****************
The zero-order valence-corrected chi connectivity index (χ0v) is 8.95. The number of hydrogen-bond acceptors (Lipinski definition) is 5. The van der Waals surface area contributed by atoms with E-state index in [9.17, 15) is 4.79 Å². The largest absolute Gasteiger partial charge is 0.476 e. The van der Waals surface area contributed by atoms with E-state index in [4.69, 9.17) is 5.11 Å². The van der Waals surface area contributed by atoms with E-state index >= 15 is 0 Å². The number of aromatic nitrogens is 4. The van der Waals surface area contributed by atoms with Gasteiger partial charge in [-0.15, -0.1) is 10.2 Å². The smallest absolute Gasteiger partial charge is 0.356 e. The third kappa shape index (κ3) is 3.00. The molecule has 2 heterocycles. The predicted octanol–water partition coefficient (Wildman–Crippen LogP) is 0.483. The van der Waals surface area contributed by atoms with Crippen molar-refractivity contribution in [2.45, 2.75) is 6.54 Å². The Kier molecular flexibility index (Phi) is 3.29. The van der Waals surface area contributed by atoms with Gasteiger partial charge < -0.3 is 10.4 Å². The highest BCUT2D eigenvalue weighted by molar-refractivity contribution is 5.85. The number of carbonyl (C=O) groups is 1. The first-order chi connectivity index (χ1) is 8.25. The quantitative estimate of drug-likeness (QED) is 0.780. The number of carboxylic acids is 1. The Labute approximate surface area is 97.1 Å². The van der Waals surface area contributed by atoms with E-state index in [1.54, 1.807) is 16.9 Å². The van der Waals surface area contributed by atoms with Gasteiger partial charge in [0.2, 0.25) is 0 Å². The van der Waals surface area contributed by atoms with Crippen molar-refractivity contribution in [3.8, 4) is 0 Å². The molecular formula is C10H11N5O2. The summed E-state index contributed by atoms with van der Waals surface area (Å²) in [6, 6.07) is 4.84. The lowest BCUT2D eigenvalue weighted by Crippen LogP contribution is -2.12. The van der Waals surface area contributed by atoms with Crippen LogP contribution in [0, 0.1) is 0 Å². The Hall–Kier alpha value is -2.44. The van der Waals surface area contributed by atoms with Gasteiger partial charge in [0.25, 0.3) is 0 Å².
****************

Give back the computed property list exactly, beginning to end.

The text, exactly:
The zero-order valence-corrected chi connectivity index (χ0v) is 8.95. The number of hydrogen-bond acceptors (Lipinski definition) is 5. The van der Waals surface area contributed by atoms with E-state index in [9.17, 15) is 4.79 Å². The largest absolute Gasteiger partial charge is 0.476 e. The van der Waals surface area contributed by atoms with E-state index in [4.69, 9.17) is 5.11 Å². The van der Waals surface area contributed by atoms with E-state index >= 15 is 0 Å². The number of aromatic nitrogens is 4. The van der Waals surface area contributed by atoms with Gasteiger partial charge in [-0.15, -0.1) is 10.2 Å². The smallest absolute Gasteiger partial charge is 0.356 e. The third kappa shape index (κ3) is 3.00. The molecule has 2 heterocycles. The predicted octanol–water partition coefficient (Wildman–Crippen LogP) is 0.483. The van der Waals surface area contributed by atoms with Crippen molar-refractivity contribution in [2.45, 2.75) is 6.54 Å². The Kier molecular flexibility index (Phi) is 3.29. The van der Waals surface area contributed by atoms with Gasteiger partial charge < -0.3 is 10.4 Å². The highest BCUT2D eigenvalue weighted by molar-refractivity contribution is 5.85. The number of carbonyl (C=O) groups is 1. The first-order chi connectivity index (χ1) is 8.25. The quantitative estimate of drug-likeness (QED) is 0.780. The number of carboxylic acids is 1. The Labute approximate surface area is 97.1 Å². The van der Waals surface area contributed by atoms with E-state index in [1.54, 1.807) is 16.9 Å². The van der Waals surface area contributed by atoms with Gasteiger partial charge in [0.2, 0.25) is 0 Å². The van der Waals surface area contributed by atoms with Crippen molar-refractivity contribution in [3.8, 4) is 0 Å². The molecular formula is C10H11N5O2. The summed E-state index contributed by atoms with van der Waals surface area (Å²) in [6, 6.07) is 4.84. The lowest BCUT2D eigenvalue weighted by Crippen LogP contribution is -2.12. The van der Waals surface area contributed by atoms with Crippen LogP contribution in [0, 0.1) is 0 Å². The Hall–Kier alpha value is -2.44. The van der Waals surface area contributed by atoms with Gasteiger partial charge in [0.25, 0.3) is 0 Å².